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What If We Say No To RFID?

John Longenecker | November 25 2005

I’ve been monitoring the RFID progress for more than a year now. As a Paramedic, I heard the concept of implanted chips as early as 1977. As a liberty enthusiast, I’ve become interested in just how intrusive these chips can be utilized in various applications, a little intrusive today, more intrusive tomorrow.

The danger of intrusive surveillance is in our making detrimental adjustments in our way of life, and in the abuses of mistake with no provision for penalty. The first reason is good enough.

As I’ve said about politics, the policies of preceding officials live on, and aren’t evaluated by the next generation of electorate, but are accepted as baseline truths or values without regard for examining any current need for them. Policies tend to become immortal this way.

Now we have a blend of the two on the horizon: technology with the potential of becoming exquisitely intrusive with incredible assurances that it will not become so, and the assistance of politicians who see the RFID chip’s potential yield of information, their surveillance range potential and ease of operation. And that’s only for today: what about tomorrow if today’s breakthroughs become tomorrow’s baselines?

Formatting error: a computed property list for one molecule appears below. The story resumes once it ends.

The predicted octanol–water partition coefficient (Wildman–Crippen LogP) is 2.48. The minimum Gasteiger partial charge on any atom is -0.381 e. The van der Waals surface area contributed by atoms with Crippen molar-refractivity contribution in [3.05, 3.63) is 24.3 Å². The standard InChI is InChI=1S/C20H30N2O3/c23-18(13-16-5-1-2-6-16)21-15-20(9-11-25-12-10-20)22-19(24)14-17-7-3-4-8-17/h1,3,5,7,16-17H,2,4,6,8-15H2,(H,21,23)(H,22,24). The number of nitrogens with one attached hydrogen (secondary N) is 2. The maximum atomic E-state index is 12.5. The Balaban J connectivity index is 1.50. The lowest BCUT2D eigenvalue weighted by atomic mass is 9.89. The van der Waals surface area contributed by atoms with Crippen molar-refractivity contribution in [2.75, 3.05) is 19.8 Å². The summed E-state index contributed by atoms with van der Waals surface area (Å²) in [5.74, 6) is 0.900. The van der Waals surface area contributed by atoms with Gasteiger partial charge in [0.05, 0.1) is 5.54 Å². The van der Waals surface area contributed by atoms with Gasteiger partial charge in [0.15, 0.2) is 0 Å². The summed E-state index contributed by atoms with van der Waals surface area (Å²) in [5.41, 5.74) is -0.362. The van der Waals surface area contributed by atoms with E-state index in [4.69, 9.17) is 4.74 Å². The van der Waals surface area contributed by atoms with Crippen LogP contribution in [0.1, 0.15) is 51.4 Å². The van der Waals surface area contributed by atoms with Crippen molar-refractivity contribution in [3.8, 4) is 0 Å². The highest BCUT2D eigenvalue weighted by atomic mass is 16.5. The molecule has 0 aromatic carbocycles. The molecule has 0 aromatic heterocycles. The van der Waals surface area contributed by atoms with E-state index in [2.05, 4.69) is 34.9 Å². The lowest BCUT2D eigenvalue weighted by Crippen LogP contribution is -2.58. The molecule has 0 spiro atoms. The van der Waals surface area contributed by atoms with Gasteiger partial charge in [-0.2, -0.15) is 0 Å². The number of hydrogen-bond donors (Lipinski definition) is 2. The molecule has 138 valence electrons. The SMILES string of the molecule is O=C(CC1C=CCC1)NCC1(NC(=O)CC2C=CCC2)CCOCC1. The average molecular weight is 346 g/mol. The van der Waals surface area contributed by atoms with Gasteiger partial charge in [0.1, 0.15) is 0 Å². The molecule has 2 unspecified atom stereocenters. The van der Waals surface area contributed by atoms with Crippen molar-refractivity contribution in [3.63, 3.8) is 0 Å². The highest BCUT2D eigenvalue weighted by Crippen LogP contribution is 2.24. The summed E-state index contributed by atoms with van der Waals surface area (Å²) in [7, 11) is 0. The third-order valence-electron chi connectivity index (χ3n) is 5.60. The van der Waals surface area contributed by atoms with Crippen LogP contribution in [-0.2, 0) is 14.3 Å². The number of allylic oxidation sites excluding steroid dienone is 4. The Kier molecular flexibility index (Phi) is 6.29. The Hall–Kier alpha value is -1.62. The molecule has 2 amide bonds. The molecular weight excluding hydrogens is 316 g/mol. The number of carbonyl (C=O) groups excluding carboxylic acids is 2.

This is not a good combination. It is not even rational to assure critics that abuses will never happen. It is not acceptable to allow any abuses as a cost of the benefits of the product. We’re not talking about the horseless carriage replacing the horse and buggy – Amish in Pennsylvania seem to do fine without electricity – we’re talking about intrusion becoming an accepted part of our way of life as today’s breakthroughs become tomorrow’s nightmares -- and then accepted as way of life.

As part of my monitoring the progress of the RFID movement, I read a recent article of November 21st, 2005 from RFID Journal, linked with permission here.

Mark Roberti writes in a cogent and polite tone, dignifying his industry’s position well. There are a few holes in his argument. I'll take only one of them, as a liberty enthusiast.

Mr. Roberti speaks about the power of the people, and how we – consumers with our power of protest (my words) – are in control of the future deployment of such chips.

Alright, Mr. Roberti: what if we simply said No? Will the industry continue to lobby Washington and others and continue to sell the public on the idea?

What if we say No? Today. Across the board. Prove that the industry respects the people and our power of protest.

What if we insist that No means No?

With such intrusive industries throughout America, No doesn’t mean a damned thing. Internet spyware is no longer a nuisance, it’s a costly crime, just an early foretaste of what lies ahead. Hijacking home pages is no longer a competitive edge, it’s now offensive. Pop-ups can be blocked, but no one within the industry exercised self-restraint – we had to fight back, and they still don’t take No for an answer. Maybe if they starve, they might quit, but that’s not in the immediate future, so the market doesn’t come to our aid – no help there.